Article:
How to Install Webmin on CentOS 7

System administration is a vital part of managing infrastructure today, whether you are a seasoned sysadmin or a humble developer trying to juggle many hats simultaneously. Normally, the way to go about it is the command line, which happens to be the most powerful offering in a Linux system.


However, for many people, the command line is less than ideal. This might be because they’re not into DevOps that much, or maybe because they come from a different operating system and don’t have the luxury of time to sit down and patiently learn the Linux command line and its various quirks.


In such cases, webmin is the tool preferred by many. Webmin is the complete opposite of the command line: it’s a graphical interface for managing most of the parts of the system easily and intuitively. If you’re on CentOS 7 and are wondering how to install webmin (or even what webmin can do for you), read on.

What’s webmin Useful For?


Everyday tasks of system administration, such as changing passwords or updating packages, can be done through the command line. But is becomes hard to keep it all in the head because of the number of switches (options) a typical Linux command has. Moreover, some of the command names really throw a curve ball to your brain and are hard to remember or spell correctly. Not with webmin.


Once webmin is set up (which we’ll do in just about a minute), here are some screen shots of how webmin can make your life easier.


Here’s how easy it is on webmin to change a password:



Easy, right?!


What about creating cron jobs? Well, that’s a breeze, too:



But wait, there’s more! If you’re running a MySQL server on CentOS 7, you don’t even need a separate program to operate the database. Webmin offers a simple interface to view and edit data in MySQL:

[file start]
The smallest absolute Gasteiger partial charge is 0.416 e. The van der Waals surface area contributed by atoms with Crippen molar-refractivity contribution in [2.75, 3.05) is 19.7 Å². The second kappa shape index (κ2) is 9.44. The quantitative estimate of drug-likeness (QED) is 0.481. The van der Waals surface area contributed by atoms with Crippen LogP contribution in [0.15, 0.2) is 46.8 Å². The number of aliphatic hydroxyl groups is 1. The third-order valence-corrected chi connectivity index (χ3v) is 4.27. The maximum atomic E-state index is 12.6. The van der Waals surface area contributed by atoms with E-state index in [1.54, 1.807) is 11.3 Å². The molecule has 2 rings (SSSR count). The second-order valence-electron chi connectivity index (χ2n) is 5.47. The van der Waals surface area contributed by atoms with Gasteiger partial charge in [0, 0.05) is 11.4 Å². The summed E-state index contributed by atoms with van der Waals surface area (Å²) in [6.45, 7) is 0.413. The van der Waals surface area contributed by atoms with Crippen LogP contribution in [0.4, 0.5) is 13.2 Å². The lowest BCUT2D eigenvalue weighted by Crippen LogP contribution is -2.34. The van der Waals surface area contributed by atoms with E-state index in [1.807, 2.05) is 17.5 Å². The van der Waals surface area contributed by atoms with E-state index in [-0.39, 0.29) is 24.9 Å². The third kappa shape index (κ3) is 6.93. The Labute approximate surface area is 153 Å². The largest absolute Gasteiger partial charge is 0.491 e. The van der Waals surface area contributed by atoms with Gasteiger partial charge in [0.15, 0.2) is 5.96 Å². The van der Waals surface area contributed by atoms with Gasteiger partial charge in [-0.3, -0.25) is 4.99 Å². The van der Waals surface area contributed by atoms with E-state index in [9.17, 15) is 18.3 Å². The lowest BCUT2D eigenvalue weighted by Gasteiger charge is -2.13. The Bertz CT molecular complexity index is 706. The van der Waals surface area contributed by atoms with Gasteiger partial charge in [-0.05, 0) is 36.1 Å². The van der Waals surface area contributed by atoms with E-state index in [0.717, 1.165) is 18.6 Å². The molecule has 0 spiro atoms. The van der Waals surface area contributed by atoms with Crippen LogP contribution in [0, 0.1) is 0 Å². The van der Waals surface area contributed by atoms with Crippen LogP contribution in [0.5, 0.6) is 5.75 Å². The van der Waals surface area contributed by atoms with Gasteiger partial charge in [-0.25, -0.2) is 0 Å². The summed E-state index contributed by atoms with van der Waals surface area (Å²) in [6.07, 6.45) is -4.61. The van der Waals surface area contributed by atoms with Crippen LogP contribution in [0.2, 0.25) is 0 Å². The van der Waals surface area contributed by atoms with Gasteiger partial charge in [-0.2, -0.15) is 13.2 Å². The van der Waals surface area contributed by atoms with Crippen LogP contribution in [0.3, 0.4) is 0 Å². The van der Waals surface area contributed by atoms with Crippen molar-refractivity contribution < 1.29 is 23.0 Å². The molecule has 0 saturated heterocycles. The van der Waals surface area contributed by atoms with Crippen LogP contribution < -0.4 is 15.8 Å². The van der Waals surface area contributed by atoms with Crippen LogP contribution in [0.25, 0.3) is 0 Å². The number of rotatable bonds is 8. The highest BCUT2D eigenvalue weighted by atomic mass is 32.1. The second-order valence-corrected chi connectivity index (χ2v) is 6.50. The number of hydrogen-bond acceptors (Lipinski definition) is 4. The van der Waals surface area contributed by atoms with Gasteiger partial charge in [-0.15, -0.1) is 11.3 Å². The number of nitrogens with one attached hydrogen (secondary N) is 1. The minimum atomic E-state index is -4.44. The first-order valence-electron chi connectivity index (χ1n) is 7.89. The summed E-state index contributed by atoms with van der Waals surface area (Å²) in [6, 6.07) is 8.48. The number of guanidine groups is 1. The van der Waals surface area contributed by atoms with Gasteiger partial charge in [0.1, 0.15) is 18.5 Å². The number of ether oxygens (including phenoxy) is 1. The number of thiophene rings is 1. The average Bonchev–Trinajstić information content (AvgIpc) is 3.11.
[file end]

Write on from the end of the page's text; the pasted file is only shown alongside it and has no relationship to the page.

Hopefully, if you’re a visual person, you’re sold on the merits of webmin for the CentOS 7 system. Now, as promised, let’s move on to how to install this.

Installing webmin on CentOS 7


Before you begin, make sure you have Apache server installed and running as default. That’s because like PhpMyAdmin, the webmin package is configured to run seamlessly with Apache. It’s possible to make it run with other web servers, but the number of hoops you’ll have to jump through is just not worth it.


First off, install the dependencies for the webmin package. This can be done by running the following command:


$ sudo yum -y install perl perl-Net-SSLeay openssl perl-IO-Tty


Enter your root password when prompted, and you should be done soon.

If you go the webmin download page, you’ll see various target platforms listed. The one we’re interested in is the RPM format (at the time of writing the package name is webmin-1.860-1.noarch.rpm).


So, the next step is to download the package to your system:


$ wget


This will download the file webmin-1.860-1.noarch.rpm in the present directory.


And now, it’s time to install!


$ sudo rpm -U webmin-1.831-1.noarch.rpm


And you’re done!


There are just two more minor things you need to do: start the webmin service and enable it to run on system boot. The commands for these, respectively, are:


$ sudo service webmin start


$ sudo chkconfig webmin on


With this, you are ready to start using webmin. Just point your browser to https://<Server-IP-Address>:10000 and enjoy!